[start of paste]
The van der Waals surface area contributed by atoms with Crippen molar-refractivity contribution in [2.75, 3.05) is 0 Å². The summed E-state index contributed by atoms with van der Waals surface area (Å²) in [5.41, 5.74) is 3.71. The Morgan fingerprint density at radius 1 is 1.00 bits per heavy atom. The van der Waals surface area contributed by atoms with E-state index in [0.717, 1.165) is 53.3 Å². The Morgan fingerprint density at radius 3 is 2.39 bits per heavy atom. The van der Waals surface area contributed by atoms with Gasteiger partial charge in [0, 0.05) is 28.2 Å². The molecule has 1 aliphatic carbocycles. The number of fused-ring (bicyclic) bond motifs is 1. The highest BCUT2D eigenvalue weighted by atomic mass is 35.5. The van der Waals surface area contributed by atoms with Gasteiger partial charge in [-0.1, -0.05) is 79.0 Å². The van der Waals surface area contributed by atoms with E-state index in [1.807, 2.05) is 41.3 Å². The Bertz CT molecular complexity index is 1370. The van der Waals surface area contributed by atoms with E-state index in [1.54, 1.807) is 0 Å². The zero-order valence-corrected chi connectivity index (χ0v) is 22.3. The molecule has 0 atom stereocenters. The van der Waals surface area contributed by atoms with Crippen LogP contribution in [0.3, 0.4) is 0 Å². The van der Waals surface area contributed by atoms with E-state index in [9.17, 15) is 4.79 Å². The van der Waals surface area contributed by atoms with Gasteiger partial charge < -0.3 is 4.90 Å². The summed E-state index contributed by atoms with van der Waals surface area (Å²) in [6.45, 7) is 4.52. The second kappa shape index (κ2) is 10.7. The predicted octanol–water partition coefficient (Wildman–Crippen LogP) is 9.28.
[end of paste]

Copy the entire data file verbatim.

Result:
The van der Waals surface area contributed by atoms with Crippen molar-refractivity contribution in [2.75, 3.05) is 0 Å². The summed E-state index contributed by atoms with van der Waals surface area (Å²) in [5.41, 5.74) is 3.71. The Morgan fingerprint density at radius 1 is 1.00 bits per heavy atom. The van der Waals surface area contributed by atoms with E-state index in [0.717, 1.165) is 53.3 Å². The Morgan fingerprint density at radius 3 is 2.39 bits per heavy atom. The van der Waals surface area contributed by atoms with Gasteiger partial charge in [0, 0.05) is 28.2 Å². The molecule has 1 aliphatic carbocycles. The number of fused-ring (bicyclic) bond motifs is 1. The highest BCUT2D eigenvalue weighted by atomic mass is 35.5. The van der Waals surface area contributed by atoms with Gasteiger partial charge in [-0.1, -0.05) is 79.0 Å². The van der Waals surface area contributed by atoms with E-state index in [1.807, 2.05) is 41.3 Å². The Bertz CT molecular complexity index is 1370. The van der Waals surface area contributed by atoms with E-state index in [1.54, 1.807) is 0 Å². The zero-order valence-corrected chi connectivity index (χ0v) is 22.3. The molecule has 0 atom stereocenters. The van der Waals surface area contributed by atoms with Crippen LogP contribution in [0.3, 0.4) is 0 Å². The van der Waals surface area contributed by atoms with E-state index in [9.17, 15) is 4.79 Å². The van der Waals surface area contributed by atoms with Gasteiger partial charge < -0.3 is 4.90 Å². The summed E-state index contributed by atoms with van der Waals surface area (Å²) in [6.45, 7) is 4.52. The second kappa shape index (κ2) is 10.7. The predicted octanol–water partition coefficient (Wildman–Crippen LogP) is 9.28.